* Prices may differ from that shown
Sweden is a great example of how immigration can have a negative effect on a white western liberal country that, on the surface, appears to welcome all comers. The blonde and blue eyed easy going liberal nation has seen an explosion in crime due to immigration over the decades. During the period 1997–2001, 25% of the almost 1,520,000 offences for which a perpetrator was convicted were committed by people born in the Middle East or Eastern Europe, while almost 20% were committed by people with a foreign background who were born in Sweden, nearly 50% of all serious crime. Those from North Africa and the Middle East were overrepresented. In youth crime it was much higher in that group, the subject and antagonism of this controversial and challenging Swedish movie. In recent years Sweden stopped recording crime by ethnicity, presumably because it was so high and embarrassing, something the woolen sweater wearing libertarians don’t want to deal with. Maybe this is why they are so good at crime writing?
Swedish Director/writer Ruben Olstand wanted to throw those numbers in the face of the Swedish people with ‘Play’, a version of the true story of a group of young Swedish black African boys aged 10-14 who targeted mostly young white kids in the malls and streets of Gothenburg for criminal entertainment, charged with over 40 offences over four years. They would use gang psychology and bullying to ‘extract’ things like cell phones, label clothing and wallets from the boys without actually mugging them, or so says the movie. In most European capitals a certain demographic is responsible for most street crime and stuff like credit card fraud and pick pocketing and it’s rarely the host population. 61% of street robberies in London are done by the 11% black population living there and most of the remainder by ethnic minorities, many not born in the U.K. It is a bravado crime that predominates in a gang culture as ethnic youth struggles to find some sort of status and respect in their neighborhood, violence a great leveler. It’s something the white liberal west doesn’t want to acknowledge or deal with it, simply wave the poverty card for the reasons for it and call you a racist for mentioning it. A mind boggling 69% of rapes in Sweden are recorded as committed by Muslim men although Sweden is one of very few countries who prosecutes marital rape and so skews the numbers against comparison countries somewhat. Yes, Scandinavia was the original rape and pillagers through those Viking years but it has gone downhill since asylum seekers and benefit tourists targeted its extremely lucrative welfare system. Why else would so many Iraqi and Somalia nationals cross 14 borders to get to the edge of the Aortic Circle?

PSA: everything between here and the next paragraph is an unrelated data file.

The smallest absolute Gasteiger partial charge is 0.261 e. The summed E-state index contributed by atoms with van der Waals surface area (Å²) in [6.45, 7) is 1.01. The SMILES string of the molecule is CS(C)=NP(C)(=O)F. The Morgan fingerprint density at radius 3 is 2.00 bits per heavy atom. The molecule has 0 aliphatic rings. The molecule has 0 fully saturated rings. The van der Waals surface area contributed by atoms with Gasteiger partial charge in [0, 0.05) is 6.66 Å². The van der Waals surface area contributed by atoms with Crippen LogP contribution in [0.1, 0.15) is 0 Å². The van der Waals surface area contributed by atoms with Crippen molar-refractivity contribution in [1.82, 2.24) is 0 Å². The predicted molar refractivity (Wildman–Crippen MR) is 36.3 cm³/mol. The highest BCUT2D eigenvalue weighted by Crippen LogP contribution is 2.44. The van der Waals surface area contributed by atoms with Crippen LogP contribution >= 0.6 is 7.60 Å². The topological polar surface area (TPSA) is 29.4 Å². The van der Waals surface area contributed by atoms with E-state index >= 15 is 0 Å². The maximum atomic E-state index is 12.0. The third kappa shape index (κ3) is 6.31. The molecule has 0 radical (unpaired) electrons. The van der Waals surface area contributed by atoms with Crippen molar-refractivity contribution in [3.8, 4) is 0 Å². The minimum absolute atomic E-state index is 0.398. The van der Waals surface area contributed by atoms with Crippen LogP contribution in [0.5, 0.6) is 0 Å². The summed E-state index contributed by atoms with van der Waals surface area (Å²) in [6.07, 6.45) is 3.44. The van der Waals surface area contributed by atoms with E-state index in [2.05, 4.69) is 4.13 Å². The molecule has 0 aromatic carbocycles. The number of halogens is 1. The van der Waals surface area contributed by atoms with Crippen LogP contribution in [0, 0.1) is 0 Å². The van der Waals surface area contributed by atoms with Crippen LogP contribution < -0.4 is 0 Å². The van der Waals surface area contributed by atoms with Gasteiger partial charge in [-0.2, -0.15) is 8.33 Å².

In Gothenburg a gang of five black teenage boys act out a well drilled scheme for taking the belongings of mostly young innocent teenage boys, in which the black boys play good cop/bad cop. First they ask the time of their targets. When one of the victim’s checks the time on his mobile phone they claim it looks like the one that was stolen from a brother of one of them. The younger boys are intimidated and slowly dragged away from the comfort of the mall or town center by the black boys to verify this with the bigger brother, who doesn’t exist.
In the central plush Gothenburg mall today’s targets are friends Anas (Anas Abdirahman), Sebe (Sebastian Blyckert) and clarinet playing Asian boy Yanny (Yannick Diakité). They are middle-class and mature enough to be trusted by their parents to be alone in the bustling town center, aged around 12.